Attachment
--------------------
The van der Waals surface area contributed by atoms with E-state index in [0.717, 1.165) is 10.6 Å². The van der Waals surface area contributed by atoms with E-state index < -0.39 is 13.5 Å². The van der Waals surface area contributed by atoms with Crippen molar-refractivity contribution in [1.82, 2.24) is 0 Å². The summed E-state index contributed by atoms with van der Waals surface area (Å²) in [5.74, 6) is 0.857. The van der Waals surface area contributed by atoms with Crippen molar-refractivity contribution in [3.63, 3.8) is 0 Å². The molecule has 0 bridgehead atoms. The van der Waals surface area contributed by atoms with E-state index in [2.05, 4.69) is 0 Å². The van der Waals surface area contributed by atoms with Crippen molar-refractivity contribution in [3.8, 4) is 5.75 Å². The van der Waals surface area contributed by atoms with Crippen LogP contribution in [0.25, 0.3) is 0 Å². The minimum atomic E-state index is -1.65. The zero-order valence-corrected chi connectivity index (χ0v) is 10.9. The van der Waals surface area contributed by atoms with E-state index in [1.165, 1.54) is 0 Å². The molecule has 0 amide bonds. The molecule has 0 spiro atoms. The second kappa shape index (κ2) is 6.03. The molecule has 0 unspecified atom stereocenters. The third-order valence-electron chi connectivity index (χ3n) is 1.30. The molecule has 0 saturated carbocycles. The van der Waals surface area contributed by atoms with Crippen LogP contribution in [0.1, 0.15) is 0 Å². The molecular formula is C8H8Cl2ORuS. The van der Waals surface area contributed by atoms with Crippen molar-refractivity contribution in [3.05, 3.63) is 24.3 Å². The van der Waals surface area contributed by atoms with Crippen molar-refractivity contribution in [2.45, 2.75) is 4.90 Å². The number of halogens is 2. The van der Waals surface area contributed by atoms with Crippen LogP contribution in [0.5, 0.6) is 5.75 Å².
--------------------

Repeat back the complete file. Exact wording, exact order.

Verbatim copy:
The van der Waals surface area contributed by atoms with E-state index in [0.717, 1.165) is 10.6 Å². The van der Waals surface area contributed by atoms with E-state index < -0.39 is 13.5 Å². The van der Waals surface area contributed by atoms with Crippen molar-refractivity contribution in [1.82, 2.24) is 0 Å². The summed E-state index contributed by atoms with van der Waals surface area (Å²) in [5.74, 6) is 0.857. The van der Waals surface area contributed by atoms with Crippen molar-refractivity contribution in [3.63, 3.8) is 0 Å². The molecule has 0 bridgehead atoms. The van der Waals surface area contributed by atoms with E-state index in [2.05, 4.69) is 0 Å². The van der Waals surface area contributed by atoms with Crippen molar-refractivity contribution in [3.8, 4) is 5.75 Å². The van der Waals surface area contributed by atoms with Crippen LogP contribution in [0.25, 0.3) is 0 Å². The minimum atomic E-state index is -1.65. The zero-order valence-corrected chi connectivity index (χ0v) is 10.9. The van der Waals surface area contributed by atoms with E-state index in [1.165, 1.54) is 0 Å². The molecule has 0 amide bonds. The molecule has 0 spiro atoms. The second kappa shape index (κ2) is 6.03. The molecule has 0 unspecified atom stereocenters. The third-order valence-electron chi connectivity index (χ3n) is 1.30. The molecule has 0 saturated carbocycles. The van der Waals surface area contributed by atoms with Crippen LogP contribution in [0.1, 0.15) is 0 Å². The molecular formula is C8H8Cl2ORuS. The van der Waals surface area contributed by atoms with Crippen molar-refractivity contribution in [3.05, 3.63) is 24.3 Å². The van der Waals surface area contributed by atoms with Crippen molar-refractivity contribution in [2.45, 2.75) is 4.90 Å². The number of halogens is 2. The van der Waals surface area contributed by atoms with Crippen LogP contribution in [0.5, 0.6) is 5.75 Å².